A New Protocol for Endoscopic Pancreatic Function Tests in Children

Image of a pancreas

Gastroenterologists regard direct pancreatic function testing as the gold standard to assess pancreatic function, but anecdotal evidence and recent publications have shown highly variable methods in conducting the tests – especially the relatively easy and safe endoscopic pancreatic function test.

So pediatric gastroenterologists at Nationwide Children’s Hospital and Arnold Palmer Children’s Hospital have developed a recommended technique to ensure accurate assessments.

“Based on the physiology of the pancreatic duct and our own knowledge in conducting these tests, we think this scheme should get optimal results,” says Ivor Hill, MD, section chief of Gastroenterology at Nationwide Children’s and senior author of the paper, published in the Journal of Pediatric Gastroenterology and Nutrition.

Among other points, the protocol includes these recommendations:

  • The child should be in the left lateral decubitus position to minimize contamination with gastric fluid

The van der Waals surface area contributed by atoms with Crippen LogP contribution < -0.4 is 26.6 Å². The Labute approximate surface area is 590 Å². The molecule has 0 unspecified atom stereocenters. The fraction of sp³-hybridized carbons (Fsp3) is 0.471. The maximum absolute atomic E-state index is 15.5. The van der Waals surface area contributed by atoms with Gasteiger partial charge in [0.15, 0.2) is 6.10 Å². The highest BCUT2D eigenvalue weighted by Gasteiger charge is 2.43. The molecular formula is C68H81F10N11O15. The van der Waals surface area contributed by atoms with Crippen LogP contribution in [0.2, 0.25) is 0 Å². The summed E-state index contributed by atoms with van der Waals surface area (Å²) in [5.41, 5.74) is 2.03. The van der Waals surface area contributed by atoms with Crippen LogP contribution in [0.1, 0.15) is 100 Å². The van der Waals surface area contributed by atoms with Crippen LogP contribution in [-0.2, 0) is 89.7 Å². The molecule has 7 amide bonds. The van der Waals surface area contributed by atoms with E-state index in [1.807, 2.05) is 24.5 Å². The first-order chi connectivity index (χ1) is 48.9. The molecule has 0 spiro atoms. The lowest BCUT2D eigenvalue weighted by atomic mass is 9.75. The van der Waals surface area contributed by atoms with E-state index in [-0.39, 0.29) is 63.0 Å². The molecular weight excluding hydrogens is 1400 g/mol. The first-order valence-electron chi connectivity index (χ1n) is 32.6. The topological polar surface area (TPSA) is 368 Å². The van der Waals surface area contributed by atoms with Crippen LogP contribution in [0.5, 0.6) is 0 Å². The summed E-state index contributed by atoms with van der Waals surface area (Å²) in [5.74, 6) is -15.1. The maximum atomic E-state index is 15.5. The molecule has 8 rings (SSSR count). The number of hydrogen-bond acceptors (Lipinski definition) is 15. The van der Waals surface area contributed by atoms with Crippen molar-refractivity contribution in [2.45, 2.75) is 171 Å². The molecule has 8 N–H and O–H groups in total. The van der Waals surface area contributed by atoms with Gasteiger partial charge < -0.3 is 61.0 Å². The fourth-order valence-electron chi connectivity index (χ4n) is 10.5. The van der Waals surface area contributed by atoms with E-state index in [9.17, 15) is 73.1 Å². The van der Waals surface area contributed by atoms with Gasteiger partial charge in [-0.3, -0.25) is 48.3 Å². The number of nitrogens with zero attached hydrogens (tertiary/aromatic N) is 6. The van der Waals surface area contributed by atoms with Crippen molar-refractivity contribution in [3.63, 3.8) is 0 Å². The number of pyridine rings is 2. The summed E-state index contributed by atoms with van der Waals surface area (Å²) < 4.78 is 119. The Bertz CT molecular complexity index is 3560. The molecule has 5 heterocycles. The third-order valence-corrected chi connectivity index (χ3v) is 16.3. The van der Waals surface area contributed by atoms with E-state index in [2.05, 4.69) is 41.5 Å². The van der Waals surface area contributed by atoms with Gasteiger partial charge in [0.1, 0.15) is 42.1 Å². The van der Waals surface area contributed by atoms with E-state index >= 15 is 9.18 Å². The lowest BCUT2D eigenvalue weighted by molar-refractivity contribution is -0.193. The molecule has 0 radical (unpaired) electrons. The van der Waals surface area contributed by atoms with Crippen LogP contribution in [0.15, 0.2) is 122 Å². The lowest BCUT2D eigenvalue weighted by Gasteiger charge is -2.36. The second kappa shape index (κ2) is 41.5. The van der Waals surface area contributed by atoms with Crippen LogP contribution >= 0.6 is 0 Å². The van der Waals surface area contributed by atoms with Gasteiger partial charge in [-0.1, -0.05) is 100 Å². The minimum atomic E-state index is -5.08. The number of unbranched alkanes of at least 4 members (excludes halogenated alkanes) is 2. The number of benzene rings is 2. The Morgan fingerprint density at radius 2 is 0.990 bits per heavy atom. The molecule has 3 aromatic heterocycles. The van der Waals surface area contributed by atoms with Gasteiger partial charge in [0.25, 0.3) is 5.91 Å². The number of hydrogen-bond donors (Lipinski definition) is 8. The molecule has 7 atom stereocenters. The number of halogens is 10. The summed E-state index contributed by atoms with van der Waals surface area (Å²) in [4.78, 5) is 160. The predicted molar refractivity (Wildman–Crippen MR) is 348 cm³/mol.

• Before intubation, a bolus of secretin (0.2 mcg/kg) or synthetic CCK octapeptide (0.02 or 0.04 mcg/kg) should be administered
  • After intubation, all stomach and proximal duodenum fluid should be aspirated and discarded
  • Pancreatic fluid should be collected within ten minutes of secretin administration
  • Realize that samples with low pH and protein may be contaminated with gastric or duodenal fluid

These and other suggestions are largely focused on removing risks for contamination or dilution, says Dr. Hill, who is also a professor of Clinical Pediatrics at The Ohio State University College of Medicine. They specify the timing of fluid collection, as well, because of research showing that specimens collected more than ten minutes after secretagogue administration have decreased enzymatic activity.

“We wanted to get this concept out there,” says Dr. Hill. “Our next steps are to get collaborative studies together from institutions who are conducting these tests in a standardized way. If we can validate our method, we’ll have helped make this important tool more accurate.”

Nationwide Children’s has now itself implemented the protocol, says Cheryl Gariepy, MD, a gastroenterologist and director of the Pancreas Center at the hospital.

““Using this protocol, we are identifying more children with low pancreatic enzyme production than in the past,” she says. “This is important because there are effective treatments that can prevent serious nutritional deficiencies.”

Reference:

Horvath K, Mehta DI, Hill ID.  Endoscopic pancreatic function Test (ePFT) and its indications. Journal of Pediatric Gastroenterology and Nutrition. 2018 Dec 29. [Epub ahead of print]